Commutes before and after the pandemic


I overheard this at a coffee shop this morning, paraphrased:

“A friend manages a team of people. He said that people in the 30s-40s have been the most productive during the pandemic.

“But what gets me is the idea that I can be extra productive with all the time I’m saving commuting! But people don’t realise that commutes are for disconnecting from work and not thinking about it. I realise I love my commute!”

It’s an interesting way of viewing it. I used to live across the street from our old office in Mascot, where my commute was measured in seconds… and I hadn’t been that consistently tired and late to work in my whole career. Conversely, I don’t miss getting up that early for my hour-long commute from Hornsby in Sydney’s north, but I got through so many audio magazines, New Time Radio shows, podcasts, and audio books.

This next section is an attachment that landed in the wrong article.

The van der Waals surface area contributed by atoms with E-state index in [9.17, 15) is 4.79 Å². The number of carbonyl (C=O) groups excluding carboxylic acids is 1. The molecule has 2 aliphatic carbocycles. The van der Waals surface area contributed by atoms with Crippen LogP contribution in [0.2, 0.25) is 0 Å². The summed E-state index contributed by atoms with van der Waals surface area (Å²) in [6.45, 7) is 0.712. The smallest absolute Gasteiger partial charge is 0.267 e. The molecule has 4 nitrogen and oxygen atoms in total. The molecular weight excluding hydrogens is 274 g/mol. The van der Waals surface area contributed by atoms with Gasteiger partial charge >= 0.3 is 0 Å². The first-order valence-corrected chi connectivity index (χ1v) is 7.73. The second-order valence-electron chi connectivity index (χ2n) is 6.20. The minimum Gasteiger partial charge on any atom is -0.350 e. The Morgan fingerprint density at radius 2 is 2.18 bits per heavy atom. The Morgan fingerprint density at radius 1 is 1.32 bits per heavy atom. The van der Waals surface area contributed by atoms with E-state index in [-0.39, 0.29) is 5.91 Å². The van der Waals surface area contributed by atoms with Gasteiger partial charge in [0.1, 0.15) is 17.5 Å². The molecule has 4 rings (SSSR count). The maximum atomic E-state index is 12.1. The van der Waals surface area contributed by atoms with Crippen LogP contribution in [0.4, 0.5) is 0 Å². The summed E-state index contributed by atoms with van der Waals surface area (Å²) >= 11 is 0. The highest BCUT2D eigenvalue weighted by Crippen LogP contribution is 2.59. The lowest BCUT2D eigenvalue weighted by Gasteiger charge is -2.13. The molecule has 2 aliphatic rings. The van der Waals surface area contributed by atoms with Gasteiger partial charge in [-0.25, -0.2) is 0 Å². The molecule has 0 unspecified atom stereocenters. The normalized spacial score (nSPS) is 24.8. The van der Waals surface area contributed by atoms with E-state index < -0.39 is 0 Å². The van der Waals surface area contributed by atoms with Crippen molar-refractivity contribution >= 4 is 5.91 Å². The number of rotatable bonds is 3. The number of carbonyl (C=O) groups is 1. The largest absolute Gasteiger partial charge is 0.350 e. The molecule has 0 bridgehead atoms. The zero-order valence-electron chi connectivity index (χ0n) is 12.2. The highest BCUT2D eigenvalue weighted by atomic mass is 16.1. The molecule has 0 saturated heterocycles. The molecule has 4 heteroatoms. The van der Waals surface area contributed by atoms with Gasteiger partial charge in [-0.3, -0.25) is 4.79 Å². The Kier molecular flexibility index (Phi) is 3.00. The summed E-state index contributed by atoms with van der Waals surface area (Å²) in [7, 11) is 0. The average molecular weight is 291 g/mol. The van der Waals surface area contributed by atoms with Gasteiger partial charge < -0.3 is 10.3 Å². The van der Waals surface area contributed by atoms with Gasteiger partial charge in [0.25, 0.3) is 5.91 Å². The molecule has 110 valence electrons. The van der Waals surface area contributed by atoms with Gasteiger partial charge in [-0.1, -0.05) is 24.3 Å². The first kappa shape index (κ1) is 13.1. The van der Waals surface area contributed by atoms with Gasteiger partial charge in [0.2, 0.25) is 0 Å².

It also reminds me of the massive, and nearly empty streets in Canberra and Putrajaya, the capitals of Australia and Malaysia. Locals in both places told me the same thing: during peak hour the civil servants and other workers would swarm into their cars and choke the streets, requiring sweeping boulevards. Otherwise, the roads look like a ghost town. I was struck at the absurdity of it.

I don’t miss the packed, peak-hour trains, but I’m hoping flexible hours become the norm. Peak-hour makes absolutely no sense.

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Ruben Schade is a technical writer and infrastructure architect in Sydney, Australia who refers to himself in the third person. Hi!

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